Aug 01 2018

Turkish manufacturers signal more bad news for inflation

Turkish manufacturers reported output price inflation accelerating to the highest pace in more than a decade in July in a further sign that the country’s double-digit inflation rate continues to increase.

“Raw material prices rose as a result of the weak lira, causing input prices to increase at a marked pace,” the Istanbul Chamber of Industry and IHS Markit said in a monthly survey of manufacturers. “Consequently, output price inflation sharpened to a 12-year high.”

Consumer price inflation in Turkey surged to 15.4 percent in June, more than three times the average in major emerging markets, after the lira sank to record lows against the dollar. The currency has lost more than 20 percent of its value this year, pushing up prices, after the government stimulated economic growth with a series of measures ahead of elections on June 24. Producer price inflation has already accelerated to 23.7 percent in June, almost double the 12.1 percent reported for January.

Turkey inflation

The Turkish Statistical Institute is due to report official inflation data for July on Friday.

The IHS Markit survey also signaled that Turkey’s economic rebalancing, brought on by the lira’s decline and hikes to interest rates, may be losing pace. It showed business conditions deteriorating at a slower pace in July than the previous three months as export orders rose, prompting manufacturers to employ more people. Headline PMI was 49 in July, rising from 46.8 in June, the survey showed.

Turkey manufacturing

“Total new orders continued to weigh on the headline figure in July,” IHS Markit said. “Output also lost pace in response to demand conditions. However, both slowed down at a more moderate pace compared to the prior survey period.”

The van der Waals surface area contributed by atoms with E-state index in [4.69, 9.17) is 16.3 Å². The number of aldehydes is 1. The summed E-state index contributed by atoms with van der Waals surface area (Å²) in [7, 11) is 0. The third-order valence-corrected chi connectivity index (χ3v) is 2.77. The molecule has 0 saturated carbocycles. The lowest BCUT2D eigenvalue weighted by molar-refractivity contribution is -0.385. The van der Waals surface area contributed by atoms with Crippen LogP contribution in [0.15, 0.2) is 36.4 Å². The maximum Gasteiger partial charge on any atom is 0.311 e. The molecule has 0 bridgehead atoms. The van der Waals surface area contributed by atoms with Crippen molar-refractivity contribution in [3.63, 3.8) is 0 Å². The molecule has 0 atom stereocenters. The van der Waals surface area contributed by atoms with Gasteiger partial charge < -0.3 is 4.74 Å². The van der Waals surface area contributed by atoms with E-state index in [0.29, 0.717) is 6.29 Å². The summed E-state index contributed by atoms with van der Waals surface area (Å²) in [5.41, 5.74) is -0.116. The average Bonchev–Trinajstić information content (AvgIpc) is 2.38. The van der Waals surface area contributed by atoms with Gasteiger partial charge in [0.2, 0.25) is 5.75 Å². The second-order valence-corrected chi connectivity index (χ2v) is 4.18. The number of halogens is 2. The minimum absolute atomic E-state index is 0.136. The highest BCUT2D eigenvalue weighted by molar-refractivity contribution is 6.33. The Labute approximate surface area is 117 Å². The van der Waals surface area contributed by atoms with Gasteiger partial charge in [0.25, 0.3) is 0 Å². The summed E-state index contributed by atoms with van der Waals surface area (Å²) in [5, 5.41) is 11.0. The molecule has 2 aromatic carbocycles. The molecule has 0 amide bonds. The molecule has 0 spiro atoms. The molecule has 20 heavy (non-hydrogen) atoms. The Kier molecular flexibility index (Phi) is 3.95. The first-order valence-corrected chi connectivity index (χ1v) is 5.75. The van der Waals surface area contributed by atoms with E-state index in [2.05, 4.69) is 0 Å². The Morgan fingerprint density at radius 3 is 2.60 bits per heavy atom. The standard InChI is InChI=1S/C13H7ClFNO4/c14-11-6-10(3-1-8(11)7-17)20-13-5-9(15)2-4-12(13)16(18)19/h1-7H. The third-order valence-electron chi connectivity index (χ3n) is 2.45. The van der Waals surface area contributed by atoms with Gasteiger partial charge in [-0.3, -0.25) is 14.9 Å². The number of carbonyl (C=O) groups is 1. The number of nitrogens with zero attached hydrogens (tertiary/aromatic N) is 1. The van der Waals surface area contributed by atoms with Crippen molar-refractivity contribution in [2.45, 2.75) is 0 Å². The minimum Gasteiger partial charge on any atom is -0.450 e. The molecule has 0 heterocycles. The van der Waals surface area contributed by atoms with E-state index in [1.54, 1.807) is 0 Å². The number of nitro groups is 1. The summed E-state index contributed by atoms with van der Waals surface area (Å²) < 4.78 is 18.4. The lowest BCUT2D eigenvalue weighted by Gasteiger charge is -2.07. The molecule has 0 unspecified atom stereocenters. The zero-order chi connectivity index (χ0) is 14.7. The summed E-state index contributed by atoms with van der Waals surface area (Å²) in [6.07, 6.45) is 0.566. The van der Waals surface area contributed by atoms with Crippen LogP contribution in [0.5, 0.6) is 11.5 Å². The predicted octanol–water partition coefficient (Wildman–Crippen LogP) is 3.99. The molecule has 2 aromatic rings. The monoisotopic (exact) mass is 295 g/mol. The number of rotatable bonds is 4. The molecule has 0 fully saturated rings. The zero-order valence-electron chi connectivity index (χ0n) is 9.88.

Turkey’s central bank said this week that a rebalancing of the economy may continue in the third quarter, though government fiscal policy was set to moderate a slowdown in domestic demand.

The central bank has raised interest rates by a total of 500 basis points this year to 17.75 percent. It surprised investors last month by keeping rates unchanged in response to higher inflation. Lack of central bank action has raised concerns that President Recep Tayyip Erdoğan’s government, which is calling for lower interest rates to support economic growth, is interfering in monetary policy.

The lira fell 0.3 percent to 4.926 per dollar at 11:06 a.m. in Istanbul, nearing a record low at 4.98.

The economy has grown an average of more than 8 percent in the nine months to March, the fastest pace in industrialised countries. Erdoğan has said he expects strong growth rates to continue.

Turkey is expected to tackle inflation by increasing manufacturing output, MUSIAD, a leading pro-government business group, said this week.